|Beat the Devil|
1953 film poster
|Directed by||John Huston|
|Produced by||John Huston|
|Screenplay by||John Huston
|Based on||Beat the Devil
by James Helvick
|Music by||Franco Mannino|
|Edited by||Ralph Kemplen|
|Distributed by||British Lion Films (United Kingdom)
United Artists (United States)
|24 November 1953 (US)|
|Box office||£115,926 (UK)|
Beat the Devil is a 1953 adventure comedy film. The film was directed by John Huston, and starred Humphrey Bogart, Jennifer Jones and Gina Lollobrigida, and featured Robert Morley, Peter Lorre and Bernard Lee. Huston and Truman Capote wrote the screenplay, loosely based upon a novel of the same name by British journalist Claud Cockburn, writing under the pseudonym James Helvick. Huston made the film as a parody of a genre of film. Although often described as a parody of The Maltese Falcon, which Huston directed and in which Bogart and Lorre appeared, this is not the case. Capote said "John [Huston] and I decided to kid the story, to treat it as a parody. Instead of another Maltese Falcon, we turned it into a ... [spoof] on this type of film."
The script, written on a day-to-day basis as the film was shot, concerns the adventures of a motley crew of swindlers and ne'er-do-wells trying to claim land rich in uranium deposits in Kenya as they wait in a small Italian port to travel aboard a tramp steamer en route to Mombasa.
Billy Dannreuther (Humphrey Bogart) is a formerly-wealthy American who has fallen on hard times. He is reluctantly working with four crooks: Peterson (Robert Morley), ex-Nazi Julius O'Hara (Peter Lorre), Major Jack Ross (Ivor Barnard) and Ravello (Marco Tulli), who are trying to acquire uranium-rich land in British East Africa. Billy suspects that Major Ross murdered a British Colonial officer, who threatened to expose their plan. While waiting in Italy for passage to Africa, Billy and his wife Maria (Gina Lollobrigida) meet a British couple: Harry (Edward Underdown) and Gwendolen Chelm (Jennifer Jones), who plan to travel on the same ship. Harry is a very proper and traditional Englishman, while Gwendolen is flighty and fanciful and a compulsive liar. Billy and Gwendolen have an affair, while Maria flirts with Harry. Peterson becomes suspicious that the Chelms may be attempting to acquire the uranium themselves. His suspicions are unfounded, but they seem to him to be confirmed by Gwendolen, who lies about her husband and exaggerates his importance.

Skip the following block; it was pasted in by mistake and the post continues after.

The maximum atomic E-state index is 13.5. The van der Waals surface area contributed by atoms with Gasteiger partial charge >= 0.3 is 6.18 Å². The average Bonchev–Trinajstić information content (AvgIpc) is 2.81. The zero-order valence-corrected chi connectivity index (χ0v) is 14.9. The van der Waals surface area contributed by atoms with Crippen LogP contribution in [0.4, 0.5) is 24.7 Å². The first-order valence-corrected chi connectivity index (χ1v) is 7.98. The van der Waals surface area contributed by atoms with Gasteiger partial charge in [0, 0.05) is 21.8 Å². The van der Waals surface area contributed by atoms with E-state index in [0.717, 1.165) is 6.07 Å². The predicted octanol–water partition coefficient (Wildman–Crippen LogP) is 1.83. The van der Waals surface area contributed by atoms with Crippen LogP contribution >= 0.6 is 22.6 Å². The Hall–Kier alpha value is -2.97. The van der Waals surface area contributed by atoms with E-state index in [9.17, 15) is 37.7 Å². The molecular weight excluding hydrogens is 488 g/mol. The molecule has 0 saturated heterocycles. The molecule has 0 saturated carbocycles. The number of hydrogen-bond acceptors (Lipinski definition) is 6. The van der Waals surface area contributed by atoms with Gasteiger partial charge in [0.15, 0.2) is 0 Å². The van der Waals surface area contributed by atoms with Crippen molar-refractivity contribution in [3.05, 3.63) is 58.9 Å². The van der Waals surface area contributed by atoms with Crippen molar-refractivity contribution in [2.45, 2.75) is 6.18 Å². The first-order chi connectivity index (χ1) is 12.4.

Billy and Peterson are in a car accident and wrongly reported to have been killed. In order to replace Peterson's lost capital, Ravello approaches Harry Chelm and explains their scheme. Just then, to everyone's surprise, Billy and Peterson return to the hotel alive and unharmed. The purser announces that the ship is at last ready to sail. On board, Harry reveals that he knows about Peterson's scheme and intends to inform the authorities. Peterson orders Major Ross to kill Harry, but Billy thwarts the murder attempt. Harry's outraged accusations alienate the ship's drunken captain, who locks Harry in the brig, where he is uncomfortable, but safe from Major Ross.